A tree atop building across the street.




















This practice is called "topping out" and it signals that a building has reached its final height when the last beam is placed atop the structure. Apparently it started in ancient Scandinavia when the builders wanted to "appease the tree-dwelling spirits displaced during construction". My poem today is in honor of this interesting building tradition.

Under Construction

despite the structure
being rooted in steel
concrete
and glass,
nature comes out
on top
©2017, Bridget Magee. All Rights Reserved.

Friday, November 3, 2017

Switzerland from a Different Angle - Maureen

Thank you to everyone who has been reading my musings and poetry about our new life in Switzerland. The subject of each post is ultimately decided by me, but Joe and Maureen have tremendous input into what goes on the blog, because after all, this is just as much their adventure as mine. Today, I've decided to let one of them do the talking.

Maureen didn't want to write a post herself, but she agreed to be interviewed. So here she is:
Isn't she a cutie? 













Me (Bridget/Mom): What was your first impression of Switzerland when you arrived in August?

Mo: My first impression was that it was pretty, and very, very different from Arizona. And, that the weather was nicer, too.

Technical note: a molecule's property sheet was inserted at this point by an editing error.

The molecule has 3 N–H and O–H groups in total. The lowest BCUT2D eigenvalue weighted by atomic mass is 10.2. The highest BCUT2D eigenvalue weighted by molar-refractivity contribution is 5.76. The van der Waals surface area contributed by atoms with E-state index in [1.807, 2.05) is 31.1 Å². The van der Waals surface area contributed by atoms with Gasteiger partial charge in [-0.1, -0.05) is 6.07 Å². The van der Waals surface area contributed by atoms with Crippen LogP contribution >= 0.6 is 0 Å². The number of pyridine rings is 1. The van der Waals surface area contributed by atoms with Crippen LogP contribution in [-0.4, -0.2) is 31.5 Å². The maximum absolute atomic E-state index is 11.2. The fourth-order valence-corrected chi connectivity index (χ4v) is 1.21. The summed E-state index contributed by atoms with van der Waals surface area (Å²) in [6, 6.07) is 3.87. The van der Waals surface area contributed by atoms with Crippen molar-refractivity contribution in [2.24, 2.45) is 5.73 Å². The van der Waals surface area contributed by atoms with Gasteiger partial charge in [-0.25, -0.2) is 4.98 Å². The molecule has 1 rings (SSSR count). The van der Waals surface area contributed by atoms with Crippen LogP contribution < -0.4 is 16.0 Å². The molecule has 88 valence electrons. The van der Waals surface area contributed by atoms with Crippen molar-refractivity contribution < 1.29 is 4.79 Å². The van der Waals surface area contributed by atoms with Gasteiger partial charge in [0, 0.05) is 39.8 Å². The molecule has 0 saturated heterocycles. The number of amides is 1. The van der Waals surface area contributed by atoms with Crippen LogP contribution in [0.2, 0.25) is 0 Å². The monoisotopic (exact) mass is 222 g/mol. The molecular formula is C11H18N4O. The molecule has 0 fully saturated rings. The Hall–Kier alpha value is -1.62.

I agree. Do you?








Me:  Now that you've been here just about 3 months, have your impressions changed? How?

Mo:  Well, yes, because my first impression of Switzerland was when we were staying in Sins, which is much less populated than Zug. We didn't do much initially, so my impression now is that Switzerland is a place where everyone automatically knows what to do, and how to do it.

Me: What is your favorite thing about Switzerland so far?

Mo: The chocolate!
Remember these? Yummmm...









Me:What don't you like about living in Switzerland?

Mo:  Public transportation. It's very crowded and people aren't always the nicest... but I did see a hairless cat wrapped up in a pink blanket at the train station once, so I think it's all worth it for that. :)

Me:What part of this transition has been the hardest?

Mo:  I miss my old school.

Me:  Do you think Smidgey likes living here? 

Mo: More or less. She likes having more walks, but doesn't like needing a sweater.
She does look a little embarrassed.

Me: How do you like your new school? What are your favorite parts?

Mo: I like that they offer classes like guitar, drama, and art & design as regular classes, so you don't have to pick only one as an elective.